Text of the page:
Checkpoint Charlie: The Cold War, the Berlin Wall, and the Most Dangerous Place on Earth

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Product Details

$30.00  $27.90
Scribner Book Company
Publish Date
6.0 X 9.1 X 1.2 inches | 1.15 pounds

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About the Author

Iain MacGregor has been an editor and publisher of nonfiction for over twenty-five years. He is the author of The Lighthouse of Stalingrad and Checkpoint Charlie. As a history student he visited the Baltic and the Soviet Union in the early 1980s and has been captivated by Soviet history ever since. He has published books on every aspect of the Second World War on the Eastern Front 1941-45 and has visited archives in Leningrad, Moscow, and Volgograd. He is a Fellow of the Royal Historical Society and his writing has appeared in the Guardian, the Spectator and BBC History Magazine. He lives with his wife and two children in London.


"Checkpoint Charlie is emblematic of both the tension and romance of the pivot between third World War and peace. Ian MacGregor captures brilliantly and comprehensively both the danger and exhilaration that I and other reporters, soldiers, and people experienced intersecting with the wall, and the fears and the eventual hope that flowed through it. A must read for anyone who wants to understand the Europe we have inherited." --Jon Snow, Channel 4 News

"This remarkable book about the Berlin Wall, which has been the subject of everything from diplomatic histories to spy thrillers, is different. Based on extensive, detailed interviews with people on both sides of the wall--soldiers and civilians, Communists and anti-Communists, spies, intellectuals and ordinary citizens--it offers a riveting panorama of everyday life as it was actually lived at ground zero of the cold war." --William Taubman, Pulitzer Prize-winning author of Krushchev: The Man and His Era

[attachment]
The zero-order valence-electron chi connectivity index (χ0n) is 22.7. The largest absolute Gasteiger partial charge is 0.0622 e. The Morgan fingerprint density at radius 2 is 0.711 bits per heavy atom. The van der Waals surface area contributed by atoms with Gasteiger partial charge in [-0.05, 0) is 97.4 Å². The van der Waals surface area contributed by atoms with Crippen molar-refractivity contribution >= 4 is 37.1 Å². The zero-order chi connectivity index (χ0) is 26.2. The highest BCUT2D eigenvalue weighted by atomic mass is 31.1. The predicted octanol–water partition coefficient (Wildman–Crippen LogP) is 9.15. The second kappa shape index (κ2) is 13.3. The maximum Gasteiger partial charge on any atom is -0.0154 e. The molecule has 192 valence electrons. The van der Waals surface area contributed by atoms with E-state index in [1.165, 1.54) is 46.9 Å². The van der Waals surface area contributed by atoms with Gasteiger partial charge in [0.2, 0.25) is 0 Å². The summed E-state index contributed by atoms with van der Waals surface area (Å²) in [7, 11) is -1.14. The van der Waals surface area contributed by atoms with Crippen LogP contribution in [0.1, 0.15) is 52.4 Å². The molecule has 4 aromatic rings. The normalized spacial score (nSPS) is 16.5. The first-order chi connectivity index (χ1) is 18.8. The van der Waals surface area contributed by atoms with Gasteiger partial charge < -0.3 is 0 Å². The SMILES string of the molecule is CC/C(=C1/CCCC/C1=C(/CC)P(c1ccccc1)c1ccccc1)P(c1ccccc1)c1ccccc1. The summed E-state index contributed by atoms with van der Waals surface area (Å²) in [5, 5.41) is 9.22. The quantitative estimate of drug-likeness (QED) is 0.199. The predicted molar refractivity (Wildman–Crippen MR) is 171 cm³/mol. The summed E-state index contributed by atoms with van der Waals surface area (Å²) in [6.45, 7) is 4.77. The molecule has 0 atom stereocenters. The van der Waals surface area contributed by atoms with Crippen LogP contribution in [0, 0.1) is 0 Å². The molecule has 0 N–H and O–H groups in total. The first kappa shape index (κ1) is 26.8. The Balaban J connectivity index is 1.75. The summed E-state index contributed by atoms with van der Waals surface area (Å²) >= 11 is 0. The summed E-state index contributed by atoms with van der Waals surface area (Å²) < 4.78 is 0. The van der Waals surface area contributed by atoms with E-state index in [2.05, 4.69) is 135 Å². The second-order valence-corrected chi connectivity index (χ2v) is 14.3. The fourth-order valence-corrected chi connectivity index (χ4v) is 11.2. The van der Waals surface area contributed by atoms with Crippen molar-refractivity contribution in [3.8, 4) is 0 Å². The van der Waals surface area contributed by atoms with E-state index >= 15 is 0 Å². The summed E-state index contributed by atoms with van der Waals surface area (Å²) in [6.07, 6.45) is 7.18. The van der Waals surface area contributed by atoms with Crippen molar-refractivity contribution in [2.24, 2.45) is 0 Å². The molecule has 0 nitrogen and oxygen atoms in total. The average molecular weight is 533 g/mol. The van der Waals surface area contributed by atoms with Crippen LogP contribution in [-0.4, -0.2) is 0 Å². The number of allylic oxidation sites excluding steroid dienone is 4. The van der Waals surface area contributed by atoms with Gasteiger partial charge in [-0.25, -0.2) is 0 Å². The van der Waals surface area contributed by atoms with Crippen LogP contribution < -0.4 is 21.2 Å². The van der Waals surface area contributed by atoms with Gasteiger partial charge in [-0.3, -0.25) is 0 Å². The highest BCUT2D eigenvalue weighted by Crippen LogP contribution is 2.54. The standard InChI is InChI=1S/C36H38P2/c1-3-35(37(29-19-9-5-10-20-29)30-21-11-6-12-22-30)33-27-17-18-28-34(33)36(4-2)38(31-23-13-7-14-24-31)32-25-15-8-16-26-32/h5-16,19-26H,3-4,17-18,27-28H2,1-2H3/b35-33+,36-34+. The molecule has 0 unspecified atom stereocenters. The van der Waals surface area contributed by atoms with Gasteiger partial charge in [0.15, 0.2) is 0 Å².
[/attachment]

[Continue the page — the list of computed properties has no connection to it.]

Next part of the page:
"The story of divided Berlin has been told so often that there seemed little new to say about it. Iain MacGregor's book, with its wealth of eye witness stories, proves how wrong that was - and how understanding the last Cold War is crucial for anyone who wants to understand the new one." --Martin Sixsmith, ex-BBC News Moscow Correspondent
"MacGregor compellingly portrays Berlin's overarching geo-political story, and brings it alive through the personal experiences of the individuals at its heart." --Jonathan Fenby, author of The General
"A wonderful approach to the history of the Cold War, tackling the complex legacy of the Berlin Wall through the men and women who lived in its shadow. Weaving together personal testimonies, this book will offer a valuable insight into history as it was lived, and shine an illuminating new light on an icon of the twentieth century." --Duncan Barrett, New York Times bestselling author of GI Brides
"One of the many strengths of this fluid and constantly captivating book is the wonderful range of voices that Mr. MacGregor, a British editor and publisher, has brought together... well-researched and often moving." --The Wall Street Journal

"MacGregor brings the wall back to life through interviews with the people who built, defended and lived with it." --Washington Post, "Books to Read in November"

"A fascinating and telling reminder of what was perhaps the most potent symbol of the Cold War....MacGregor writes with great fluency and narrative drive." --William Boyd, NewStatesman

"As an aspiring student of modern history in the 1980s, my thinking was dominated by the Berlin Wall and the monstrous regime at its heart. It is difficult to believe now--much like the Cold War itself--that we all thought the Wall was so immortal. As a writer of oral history, I look forward to MacGregor bringing the stories of the people who populated this barrier to life. We need to remember." --Joshua Levine, New York Times bestselling author of Dunkirk

"A lively, evocative account of the life and death of the world's most notorious wall. In capturing the essence of the old Cold War he may just have helped us to understand a bit more about the new one." --The Times

"A rich collection of tales from cold war Berlin captures the city's mad complexities." --Observer